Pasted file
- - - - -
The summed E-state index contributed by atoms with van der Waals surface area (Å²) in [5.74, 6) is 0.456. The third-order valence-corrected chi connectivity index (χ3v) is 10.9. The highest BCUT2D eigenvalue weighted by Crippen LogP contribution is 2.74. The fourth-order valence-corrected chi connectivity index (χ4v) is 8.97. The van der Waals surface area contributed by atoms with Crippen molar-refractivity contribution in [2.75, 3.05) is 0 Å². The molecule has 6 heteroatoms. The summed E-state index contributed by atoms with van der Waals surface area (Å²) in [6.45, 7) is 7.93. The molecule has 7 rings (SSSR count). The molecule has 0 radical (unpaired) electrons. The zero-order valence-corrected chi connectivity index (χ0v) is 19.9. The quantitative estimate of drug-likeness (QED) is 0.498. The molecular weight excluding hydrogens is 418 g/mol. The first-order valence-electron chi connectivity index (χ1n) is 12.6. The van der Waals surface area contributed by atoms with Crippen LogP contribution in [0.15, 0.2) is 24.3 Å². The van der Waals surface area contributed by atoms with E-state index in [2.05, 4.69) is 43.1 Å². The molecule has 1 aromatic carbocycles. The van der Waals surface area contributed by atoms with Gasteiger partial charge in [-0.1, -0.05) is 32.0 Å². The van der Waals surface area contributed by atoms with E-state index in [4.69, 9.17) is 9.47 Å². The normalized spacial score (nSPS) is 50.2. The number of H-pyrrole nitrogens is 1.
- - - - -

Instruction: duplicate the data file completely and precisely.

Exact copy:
The summed E-state index contributed by atoms with van der Waals surface area (Å²) in [5.74, 6) is 0.456. The third-order valence-corrected chi connectivity index (χ3v) is 10.9. The highest BCUT2D eigenvalue weighted by Crippen LogP contribution is 2.74. The fourth-order valence-corrected chi connectivity index (χ4v) is 8.97. The van der Waals surface area contributed by atoms with Crippen molar-refractivity contribution in [2.75, 3.05) is 0 Å². The molecule has 6 heteroatoms. The summed E-state index contributed by atoms with van der Waals surface area (Å²) in [6.45, 7) is 7.93. The molecule has 7 rings (SSSR count). The molecule has 0 radical (unpaired) electrons. The zero-order valence-corrected chi connectivity index (χ0v) is 19.9. The quantitative estimate of drug-likeness (QED) is 0.498. The molecular weight excluding hydrogens is 418 g/mol. The first-order valence-electron chi connectivity index (χ1n) is 12.6. The van der Waals surface area contributed by atoms with Crippen LogP contribution in [0.15, 0.2) is 24.3 Å². The van der Waals surface area contributed by atoms with E-state index in [2.05, 4.69) is 43.1 Å². The molecule has 1 aromatic carbocycles. The van der Waals surface area contributed by atoms with Gasteiger partial charge in [-0.1, -0.05) is 32.0 Å². The van der Waals surface area contributed by atoms with E-state index in [4.69, 9.17) is 9.47 Å². The normalized spacial score (nSPS) is 50.2. The number of H-pyrrole nitrogens is 1.